, visions of architraves, friezes, and pediments, with their tympanums, and thou hast found out a pretence à raison de cinq cent livres sterling to be laid out in four years, &c. &c. (so as not to be felt, which is always added by the d-l as a bait) to justify thyself unto thyself It
but 'tis wiser to keep one's money in one's pocket, whilst
there are wars without and rumours of wars within.
advises his disciples to sell both coat and waiscoat, and go rather without shirt or sword, than leave no money in their scrip to go to Jerusalem with Now these quatre ans consecutifs, my dear Anthony, are the most precious morsels of thy life to come (in this world,) and thou wilt do well to enjoy that morsel without cares, calculations, and curses, and damns, and debts for as sure as stone is stone, and mortar is mortar, &c. 'twill be one of the many works of thy repentance But after all, if the Fates have decreed it, as you and I have some time supposed it, on account of your generosity, “that you are never to be a monied man,” the decree will be fulfilled whether you adorn your castle and line it with cedar, and paint it within side and without side with vermillion, or not, et celle étant (having a bottle of Frontiniac and glass at my right hand) - I drink, dear Anthony, to thy health and happiness, and to the final accomplishment of all thy lunary and sublunary projects. For six weeks together, after I wrote my last letter to you, my projects were many stories higher, for I was all that time, as I thought, journeying on to the other world – I fell ill of an epidemic vile fever which killed hundreds about me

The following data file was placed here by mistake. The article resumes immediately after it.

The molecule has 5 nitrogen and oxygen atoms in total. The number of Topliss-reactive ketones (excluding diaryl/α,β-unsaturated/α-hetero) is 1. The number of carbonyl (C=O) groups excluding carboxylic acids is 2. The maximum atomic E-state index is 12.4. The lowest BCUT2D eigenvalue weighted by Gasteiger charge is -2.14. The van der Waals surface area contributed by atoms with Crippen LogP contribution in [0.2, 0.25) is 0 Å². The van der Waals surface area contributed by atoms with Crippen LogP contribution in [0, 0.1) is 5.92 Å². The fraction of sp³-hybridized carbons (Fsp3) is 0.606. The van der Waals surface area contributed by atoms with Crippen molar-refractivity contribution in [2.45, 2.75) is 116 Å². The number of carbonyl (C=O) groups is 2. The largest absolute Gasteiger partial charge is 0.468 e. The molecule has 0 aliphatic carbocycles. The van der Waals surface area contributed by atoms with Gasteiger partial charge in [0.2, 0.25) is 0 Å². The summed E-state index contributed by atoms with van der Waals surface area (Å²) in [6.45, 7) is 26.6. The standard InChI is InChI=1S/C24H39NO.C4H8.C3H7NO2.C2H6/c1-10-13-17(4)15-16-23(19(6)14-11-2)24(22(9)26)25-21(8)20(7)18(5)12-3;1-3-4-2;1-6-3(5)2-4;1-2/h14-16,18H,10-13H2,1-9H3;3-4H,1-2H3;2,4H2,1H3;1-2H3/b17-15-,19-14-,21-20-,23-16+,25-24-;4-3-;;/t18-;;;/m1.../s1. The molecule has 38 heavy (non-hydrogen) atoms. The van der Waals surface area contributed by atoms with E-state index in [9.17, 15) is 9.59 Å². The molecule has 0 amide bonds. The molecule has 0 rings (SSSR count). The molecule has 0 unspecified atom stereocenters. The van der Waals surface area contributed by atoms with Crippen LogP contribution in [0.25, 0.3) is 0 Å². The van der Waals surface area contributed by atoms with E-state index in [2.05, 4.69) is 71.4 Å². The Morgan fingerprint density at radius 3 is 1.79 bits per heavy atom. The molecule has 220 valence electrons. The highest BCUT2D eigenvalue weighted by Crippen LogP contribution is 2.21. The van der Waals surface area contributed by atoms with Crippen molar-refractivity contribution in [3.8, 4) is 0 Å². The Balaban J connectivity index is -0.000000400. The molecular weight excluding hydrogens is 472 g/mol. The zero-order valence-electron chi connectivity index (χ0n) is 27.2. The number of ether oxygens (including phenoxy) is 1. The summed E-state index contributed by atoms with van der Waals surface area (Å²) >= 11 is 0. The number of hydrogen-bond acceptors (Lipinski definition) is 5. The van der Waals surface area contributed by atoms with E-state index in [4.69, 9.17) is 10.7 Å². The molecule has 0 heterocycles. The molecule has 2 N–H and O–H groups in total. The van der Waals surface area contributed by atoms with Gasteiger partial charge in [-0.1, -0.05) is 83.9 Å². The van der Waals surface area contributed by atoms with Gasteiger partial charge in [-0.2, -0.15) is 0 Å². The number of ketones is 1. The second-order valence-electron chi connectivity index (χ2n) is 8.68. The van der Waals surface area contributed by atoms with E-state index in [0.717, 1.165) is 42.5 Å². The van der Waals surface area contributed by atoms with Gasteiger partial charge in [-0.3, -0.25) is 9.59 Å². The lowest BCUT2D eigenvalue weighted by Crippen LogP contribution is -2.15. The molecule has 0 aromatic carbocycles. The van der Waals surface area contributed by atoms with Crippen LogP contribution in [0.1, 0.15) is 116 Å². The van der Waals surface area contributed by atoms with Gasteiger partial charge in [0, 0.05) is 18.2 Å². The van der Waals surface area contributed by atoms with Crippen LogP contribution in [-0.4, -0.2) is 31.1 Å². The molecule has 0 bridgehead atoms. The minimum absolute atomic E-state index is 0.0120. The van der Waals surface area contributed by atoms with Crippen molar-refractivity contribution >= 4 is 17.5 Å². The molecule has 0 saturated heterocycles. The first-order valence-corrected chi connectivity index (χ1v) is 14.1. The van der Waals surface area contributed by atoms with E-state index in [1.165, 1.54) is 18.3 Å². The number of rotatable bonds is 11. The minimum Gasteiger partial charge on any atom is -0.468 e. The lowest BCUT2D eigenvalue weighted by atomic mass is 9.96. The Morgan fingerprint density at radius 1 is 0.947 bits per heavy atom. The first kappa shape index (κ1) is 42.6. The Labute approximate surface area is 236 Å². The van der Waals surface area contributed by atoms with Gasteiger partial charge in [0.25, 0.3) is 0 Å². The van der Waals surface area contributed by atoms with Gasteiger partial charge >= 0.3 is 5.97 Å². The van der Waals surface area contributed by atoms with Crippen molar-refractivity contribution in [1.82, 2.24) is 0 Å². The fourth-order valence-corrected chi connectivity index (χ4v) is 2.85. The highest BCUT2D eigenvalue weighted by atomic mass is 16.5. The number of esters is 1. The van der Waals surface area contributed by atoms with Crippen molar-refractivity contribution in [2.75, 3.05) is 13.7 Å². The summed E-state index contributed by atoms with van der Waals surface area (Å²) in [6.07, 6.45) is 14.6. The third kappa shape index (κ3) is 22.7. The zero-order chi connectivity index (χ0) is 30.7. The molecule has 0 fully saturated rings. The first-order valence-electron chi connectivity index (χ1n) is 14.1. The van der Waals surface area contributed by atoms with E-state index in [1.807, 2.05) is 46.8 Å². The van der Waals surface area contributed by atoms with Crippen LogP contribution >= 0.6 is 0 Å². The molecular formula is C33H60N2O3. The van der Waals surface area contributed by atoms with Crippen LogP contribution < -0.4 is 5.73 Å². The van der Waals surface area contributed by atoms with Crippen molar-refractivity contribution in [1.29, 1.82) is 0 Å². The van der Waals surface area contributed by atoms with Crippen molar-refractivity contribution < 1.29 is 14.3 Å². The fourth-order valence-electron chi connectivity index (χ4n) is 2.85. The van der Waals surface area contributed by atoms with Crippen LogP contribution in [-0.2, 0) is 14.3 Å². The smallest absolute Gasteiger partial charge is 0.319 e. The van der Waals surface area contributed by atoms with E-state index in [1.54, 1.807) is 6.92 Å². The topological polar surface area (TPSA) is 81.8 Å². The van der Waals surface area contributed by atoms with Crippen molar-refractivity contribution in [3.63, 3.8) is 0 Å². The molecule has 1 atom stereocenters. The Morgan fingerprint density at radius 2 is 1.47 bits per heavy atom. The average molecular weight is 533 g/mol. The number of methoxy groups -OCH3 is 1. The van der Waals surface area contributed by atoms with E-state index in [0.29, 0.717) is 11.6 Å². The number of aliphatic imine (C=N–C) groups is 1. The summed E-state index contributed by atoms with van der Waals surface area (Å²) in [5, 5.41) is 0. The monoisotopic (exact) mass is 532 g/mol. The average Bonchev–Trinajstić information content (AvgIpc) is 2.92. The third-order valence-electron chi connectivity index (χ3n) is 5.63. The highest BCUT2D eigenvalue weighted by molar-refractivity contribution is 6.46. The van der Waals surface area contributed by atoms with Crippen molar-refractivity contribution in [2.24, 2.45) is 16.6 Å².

The physicians here are the errantest charlatans in Europe, or the most ignorant of all pretending fools I withdrew what was left of me out of their hands, and recommended my affairs entirely to Damo Nature She (dear goddess) has saved me in fifty different pinching bouts, and I begin to have a kind of enthusiasm now in her favour, and in my own, that one or two more escapes will make me believe I shall leave you all at last by translation, and not by
fair death. I am now stout and foolish again as happy man can wish to be and am busy playing the fool with my uncle Toby, whom I have got soused over head and ears in love. I have many hints and projects for other works; all will go on, I trust, as I wish in this matter. — When I have reaped the benefit of this winter at Toulouse I cannot see I have any thing more to do with it; therefore, after having gone with my wife and girl to Bagnieres, I shall return whence I came. Now my wife wants so stay another year, to save money, and this opposition of wishes, though 'twill not be as sour as lemon, yet ’twill not be as sweet as sugar-candy. - I wish T- would lead Sir Charles to Toulouse; 'tis as good as any town in the South of France for my own part 'tis not to my taste — but I believe the ground-work of my ennui is more to the eternal platitude of the French character - little variety, no originality in it at all – than to any other cause for they are very civil but civility itself, in that uniform, wearies and bodders one to death. If I do not mind, I shall grow most stupid and sententious. Miss Shandy is hard at it with music, dancing, and French-speaking, in the last of which she does à merveille, and speaks it with an excellent accent, considering she practises within sight of the Pyrenean mountains. If the snows will suffer I
to spend two or three months at Barege, or Bagnieres, but my dear wife is against all schemes of additional expenses which wicked propensity (though not of despotic power) yet I cannot suffer - tho', by the bye, laudable enough. But she
talk own way, and she will acquiesce without a word of debate on the subject. Who can say so much in
I will do my